The reasons for the Texas GOP’s leap forward on abortion restirctions after a decade of chipping away at access are likely many, and worthy of their own piece of analysis, but looking ahead to the next set of Texas elections in 2022, the sudden change in the reproductive health landscape begs the question: where do Texas voters stand on abortion?
If the repeated results on proposals like banning abortion after 6-weeks suggest a high tolerance for regulating abortion, voluminous and long-standing results are even more clear in illustrating that a majority of Texans do not want to ban abortion outright.
The uncertain date of the return of the renegade House Democrats to Austin make the fate of this agenda unclear at the moment, but we do have a lot of polling data to give us a sense of public opinion on most, though not all, of the agenda proffered by the Governor.
Even as unprecedented challenges to the Constiutional order unfold in national politics, the policial world in Texas was focused on the convening of the 87th Texas Legislature in Austin amidst a surging pandemic, a faltering economy, and shockwaves of Donald Trump's political imposion rippling through Republican Party politics at all levels. Here are five snapshots from the week the legislature came back to town.
Texas public opinion has remained fairly static on the perrenial issue of abortion, but has shifted towards the Supreme Court (in notable partisan paterns) over time as the justices have weighed in on the issues of gay marriage, Obamacare, and, likely, abortion – and as offices have changed hands between Republican and Democratic control. Below is a set of results from numerous University of Texas/Texas Tribune Polls.
The University of Texas/Texas Tribune poll has asked numerous questions about abortion over the last 10 years, including a now-consistent item on whether or not Texas voters view themselves as “pro-life” or “pro-choice.” Overall, according to June 2018 UT/TT polling data, 44 percent of Texas voters describe themselves as pro-life while 39 percent describe themselves a pro-choice. There are, of course, unsurprising partisan differences. Among the state’s majority party, Republicans overwhelmingly describe themselves as pro-life (68 percent), about equal to the share of Democrats who describe themselves as pro-choice (66 percent).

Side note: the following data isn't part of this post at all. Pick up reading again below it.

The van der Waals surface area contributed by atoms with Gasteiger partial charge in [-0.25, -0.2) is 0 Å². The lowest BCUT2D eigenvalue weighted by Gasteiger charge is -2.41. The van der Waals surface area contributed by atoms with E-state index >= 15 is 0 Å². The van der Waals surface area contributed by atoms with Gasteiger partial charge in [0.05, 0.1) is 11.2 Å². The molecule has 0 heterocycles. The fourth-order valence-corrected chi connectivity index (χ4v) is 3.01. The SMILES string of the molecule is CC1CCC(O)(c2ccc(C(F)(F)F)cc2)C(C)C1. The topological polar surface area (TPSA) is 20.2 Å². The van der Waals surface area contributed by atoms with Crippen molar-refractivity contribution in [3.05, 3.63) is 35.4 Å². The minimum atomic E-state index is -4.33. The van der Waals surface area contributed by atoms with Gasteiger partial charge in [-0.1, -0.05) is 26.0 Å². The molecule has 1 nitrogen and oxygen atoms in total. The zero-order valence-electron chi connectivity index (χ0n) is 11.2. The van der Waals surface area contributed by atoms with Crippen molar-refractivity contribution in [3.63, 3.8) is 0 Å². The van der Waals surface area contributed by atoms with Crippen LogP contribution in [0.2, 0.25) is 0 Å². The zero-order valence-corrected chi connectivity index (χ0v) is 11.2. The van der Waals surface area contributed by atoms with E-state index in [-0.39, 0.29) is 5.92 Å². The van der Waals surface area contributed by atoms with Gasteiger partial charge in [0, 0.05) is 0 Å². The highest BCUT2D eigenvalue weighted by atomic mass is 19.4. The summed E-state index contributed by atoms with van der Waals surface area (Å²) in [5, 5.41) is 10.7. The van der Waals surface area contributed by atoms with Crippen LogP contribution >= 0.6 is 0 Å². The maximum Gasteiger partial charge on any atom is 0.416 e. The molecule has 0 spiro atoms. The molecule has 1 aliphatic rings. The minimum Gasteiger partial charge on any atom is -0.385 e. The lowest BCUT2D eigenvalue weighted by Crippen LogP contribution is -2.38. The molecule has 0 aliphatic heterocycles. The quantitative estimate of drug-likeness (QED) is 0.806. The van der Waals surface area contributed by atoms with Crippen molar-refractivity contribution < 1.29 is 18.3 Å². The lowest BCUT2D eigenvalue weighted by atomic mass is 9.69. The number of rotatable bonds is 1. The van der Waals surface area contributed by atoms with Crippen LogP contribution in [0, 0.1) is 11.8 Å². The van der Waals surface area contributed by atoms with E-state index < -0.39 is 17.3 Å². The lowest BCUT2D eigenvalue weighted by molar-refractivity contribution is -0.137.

But these broad labels, like the topic of abortion itself, hide complexities likely to shape the electoral environment that Democrats and Republicans will confront should the Fall be spent on the confirmation of a justice expected to overturn, or severely curtail abortion rights.
Matters of intense partisan contention at the state and federal level – LGBTQ rights, voting rights, the President’s travel ban, and abortion – are getting attention from the judicial branch this week. Our polling in Texas has yielded a lot of data on the issue at hand that might be useful in thinking about how they made it onto the public agenda in the first place, how specific politics and laws that are now being contested in the courts came to be, and how actions taken by the courts will be interpreted by the broader public here in Texas
When it comes to legal cases in general, and legal rights in particular, it's important to note that public opinion can often act as a poor guide to a just outcome, and in many cases, may have no relevance on particular legal proceedings. With that caveat aside, public opinion is useful in determining how elected officials, including the Attorney General, might react to court decisions, and further, whether the state chooses to push ahead in the legal process in the face of adverse decisions.